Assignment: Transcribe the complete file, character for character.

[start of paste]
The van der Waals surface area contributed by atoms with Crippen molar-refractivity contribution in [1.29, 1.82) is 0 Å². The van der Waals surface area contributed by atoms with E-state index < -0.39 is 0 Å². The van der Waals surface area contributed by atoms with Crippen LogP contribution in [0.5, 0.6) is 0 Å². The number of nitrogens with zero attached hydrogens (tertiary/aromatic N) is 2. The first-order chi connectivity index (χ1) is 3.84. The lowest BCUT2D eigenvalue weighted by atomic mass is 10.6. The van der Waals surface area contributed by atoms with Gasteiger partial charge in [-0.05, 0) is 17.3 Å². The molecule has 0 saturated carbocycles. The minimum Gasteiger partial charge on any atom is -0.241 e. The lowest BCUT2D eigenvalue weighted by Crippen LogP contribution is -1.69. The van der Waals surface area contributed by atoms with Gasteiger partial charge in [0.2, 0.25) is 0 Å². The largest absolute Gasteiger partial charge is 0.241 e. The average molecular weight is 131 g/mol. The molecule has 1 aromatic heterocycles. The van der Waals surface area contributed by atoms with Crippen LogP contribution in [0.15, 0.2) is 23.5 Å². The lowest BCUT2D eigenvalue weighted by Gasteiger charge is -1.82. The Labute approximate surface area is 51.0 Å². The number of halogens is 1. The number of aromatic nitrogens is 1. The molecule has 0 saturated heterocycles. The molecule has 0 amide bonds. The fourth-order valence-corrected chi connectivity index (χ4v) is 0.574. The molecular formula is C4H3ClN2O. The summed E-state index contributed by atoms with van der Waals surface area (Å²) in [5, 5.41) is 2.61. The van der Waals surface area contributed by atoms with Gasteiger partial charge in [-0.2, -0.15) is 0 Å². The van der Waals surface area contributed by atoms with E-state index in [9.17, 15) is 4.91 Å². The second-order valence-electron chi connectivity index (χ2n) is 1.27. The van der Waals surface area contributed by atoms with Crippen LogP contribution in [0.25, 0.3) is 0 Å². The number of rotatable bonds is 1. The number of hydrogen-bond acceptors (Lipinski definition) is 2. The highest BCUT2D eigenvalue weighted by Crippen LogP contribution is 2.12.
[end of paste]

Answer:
The van der Waals surface area contributed by atoms with Crippen molar-refractivity contribution in [1.29, 1.82) is 0 Å². The van der Waals surface area contributed by atoms with E-state index < -0.39 is 0 Å². The van der Waals surface area contributed by atoms with Crippen LogP contribution in [0.5, 0.6) is 0 Å². The number of nitrogens with zero attached hydrogens (tertiary/aromatic N) is 2. The first-order chi connectivity index (χ1) is 3.84. The lowest BCUT2D eigenvalue weighted by atomic mass is 10.6. The van der Waals surface area contributed by atoms with Gasteiger partial charge in [-0.05, 0) is 17.3 Å². The molecule has 0 saturated carbocycles. The minimum Gasteiger partial charge on any atom is -0.241 e. The lowest BCUT2D eigenvalue weighted by Crippen LogP contribution is -1.69. The van der Waals surface area contributed by atoms with Gasteiger partial charge in [0.2, 0.25) is 0 Å². The largest absolute Gasteiger partial charge is 0.241 e. The average molecular weight is 131 g/mol. The molecule has 1 aromatic heterocycles. The van der Waals surface area contributed by atoms with Crippen LogP contribution in [0.15, 0.2) is 23.5 Å². The lowest BCUT2D eigenvalue weighted by Gasteiger charge is -1.82. The Labute approximate surface area is 51.0 Å². The number of halogens is 1. The number of aromatic nitrogens is 1. The molecule has 0 saturated heterocycles. The molecule has 0 amide bonds. The fourth-order valence-corrected chi connectivity index (χ4v) is 0.574. The molecular formula is C4H3ClN2O. The summed E-state index contributed by atoms with van der Waals surface area (Å²) in [5, 5.41) is 2.61. The van der Waals surface area contributed by atoms with Gasteiger partial charge in [-0.2, -0.15) is 0 Å². The van der Waals surface area contributed by atoms with E-state index in [9.17, 15) is 4.91 Å². The second-order valence-electron chi connectivity index (χ2n) is 1.27. The van der Waals surface area contributed by atoms with Crippen LogP contribution in [0.25, 0.3) is 0 Å². The number of rotatable bonds is 1. The number of hydrogen-bond acceptors (Lipinski definition) is 2. The highest BCUT2D eigenvalue weighted by Crippen LogP contribution is 2.12.